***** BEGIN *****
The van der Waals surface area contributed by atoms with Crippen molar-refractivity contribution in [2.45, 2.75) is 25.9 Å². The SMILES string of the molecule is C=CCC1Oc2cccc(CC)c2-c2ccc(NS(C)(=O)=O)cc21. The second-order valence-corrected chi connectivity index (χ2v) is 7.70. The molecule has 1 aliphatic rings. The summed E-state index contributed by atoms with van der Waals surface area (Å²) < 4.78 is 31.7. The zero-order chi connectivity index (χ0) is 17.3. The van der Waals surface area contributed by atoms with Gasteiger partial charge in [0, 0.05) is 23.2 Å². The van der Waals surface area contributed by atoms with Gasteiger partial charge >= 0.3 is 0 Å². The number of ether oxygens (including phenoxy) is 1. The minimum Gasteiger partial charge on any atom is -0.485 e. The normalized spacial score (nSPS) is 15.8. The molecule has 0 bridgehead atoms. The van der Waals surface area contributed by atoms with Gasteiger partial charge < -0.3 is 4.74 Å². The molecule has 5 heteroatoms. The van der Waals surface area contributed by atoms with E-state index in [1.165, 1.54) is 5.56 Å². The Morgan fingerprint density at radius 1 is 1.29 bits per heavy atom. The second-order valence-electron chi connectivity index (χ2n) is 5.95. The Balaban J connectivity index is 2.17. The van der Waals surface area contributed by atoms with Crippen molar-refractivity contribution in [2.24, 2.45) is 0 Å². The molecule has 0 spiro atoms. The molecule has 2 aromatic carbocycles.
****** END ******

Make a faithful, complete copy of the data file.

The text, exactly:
The van der Waals surface area contributed by atoms with Crippen molar-refractivity contribution in [2.45, 2.75) is 25.9 Å². The SMILES string of the molecule is C=CCC1Oc2cccc(CC)c2-c2ccc(NS(C)(=O)=O)cc21. The second-order valence-corrected chi connectivity index (χ2v) is 7.70. The molecule has 1 aliphatic rings. The summed E-state index contributed by atoms with van der Waals surface area (Å²) < 4.78 is 31.7. The zero-order chi connectivity index (χ0) is 17.3. The van der Waals surface area contributed by atoms with Gasteiger partial charge in [0, 0.05) is 23.2 Å². The van der Waals surface area contributed by atoms with Gasteiger partial charge >= 0.3 is 0 Å². The number of ether oxygens (including phenoxy) is 1. The minimum Gasteiger partial charge on any atom is -0.485 e. The normalized spacial score (nSPS) is 15.8. The molecule has 0 bridgehead atoms. The van der Waals surface area contributed by atoms with Gasteiger partial charge < -0.3 is 4.74 Å². The molecule has 5 heteroatoms. The van der Waals surface area contributed by atoms with E-state index in [1.165, 1.54) is 5.56 Å². The Morgan fingerprint density at radius 1 is 1.29 bits per heavy atom. The second-order valence-electron chi connectivity index (χ2n) is 5.95. The Balaban J connectivity index is 2.17. The van der Waals surface area contributed by atoms with Crippen molar-refractivity contribution in [2.24, 2.45) is 0 Å². The molecule has 0 spiro atoms. The molecule has 2 aromatic carbocycles.